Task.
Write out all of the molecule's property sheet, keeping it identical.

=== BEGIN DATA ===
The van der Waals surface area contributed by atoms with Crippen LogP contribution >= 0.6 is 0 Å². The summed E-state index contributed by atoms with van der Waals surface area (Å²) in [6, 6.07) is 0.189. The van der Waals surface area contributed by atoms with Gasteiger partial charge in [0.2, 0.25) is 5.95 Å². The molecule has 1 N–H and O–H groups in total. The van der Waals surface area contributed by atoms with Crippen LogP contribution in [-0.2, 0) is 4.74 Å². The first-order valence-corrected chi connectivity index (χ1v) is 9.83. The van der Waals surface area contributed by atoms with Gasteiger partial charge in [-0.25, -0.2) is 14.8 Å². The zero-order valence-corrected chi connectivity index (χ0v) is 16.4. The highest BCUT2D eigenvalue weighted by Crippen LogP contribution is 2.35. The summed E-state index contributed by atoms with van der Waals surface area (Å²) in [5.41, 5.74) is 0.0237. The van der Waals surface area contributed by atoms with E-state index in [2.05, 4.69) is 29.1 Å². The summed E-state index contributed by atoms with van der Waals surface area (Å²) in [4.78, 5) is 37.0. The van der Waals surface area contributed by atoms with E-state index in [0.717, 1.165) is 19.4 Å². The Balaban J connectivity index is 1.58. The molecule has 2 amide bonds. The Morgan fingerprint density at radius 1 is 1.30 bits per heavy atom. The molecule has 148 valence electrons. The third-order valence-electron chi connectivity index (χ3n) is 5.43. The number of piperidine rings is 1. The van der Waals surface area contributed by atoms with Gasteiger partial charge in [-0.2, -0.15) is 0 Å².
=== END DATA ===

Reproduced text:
The van der Waals surface area contributed by atoms with Crippen LogP contribution >= 0.6 is 0 Å². The summed E-state index contributed by atoms with van der Waals surface area (Å²) in [6, 6.07) is 0.189. The van der Waals surface area contributed by atoms with Gasteiger partial charge in [0.2, 0.25) is 5.95 Å². The molecule has 1 N–H and O–H groups in total. The van der Waals surface area contributed by atoms with Crippen LogP contribution in [-0.2, 0) is 4.74 Å². The first-order valence-corrected chi connectivity index (χ1v) is 9.83. The van der Waals surface area contributed by atoms with Gasteiger partial charge in [-0.25, -0.2) is 14.8 Å². The zero-order valence-corrected chi connectivity index (χ0v) is 16.4. The highest BCUT2D eigenvalue weighted by Crippen LogP contribution is 2.35. The summed E-state index contributed by atoms with van der Waals surface area (Å²) in [5.41, 5.74) is 0.0237. The van der Waals surface area contributed by atoms with E-state index in [2.05, 4.69) is 29.1 Å². The summed E-state index contributed by atoms with van der Waals surface area (Å²) in [4.78, 5) is 37.0. The van der Waals surface area contributed by atoms with E-state index in [0.717, 1.165) is 19.4 Å². The Balaban J connectivity index is 1.58. The molecule has 2 amide bonds. The Morgan fingerprint density at radius 1 is 1.30 bits per heavy atom. The molecule has 148 valence electrons. The third-order valence-electron chi connectivity index (χ3n) is 5.43. The number of piperidine rings is 1. The van der Waals surface area contributed by atoms with Gasteiger partial charge in [-0.2, -0.15) is 0 Å².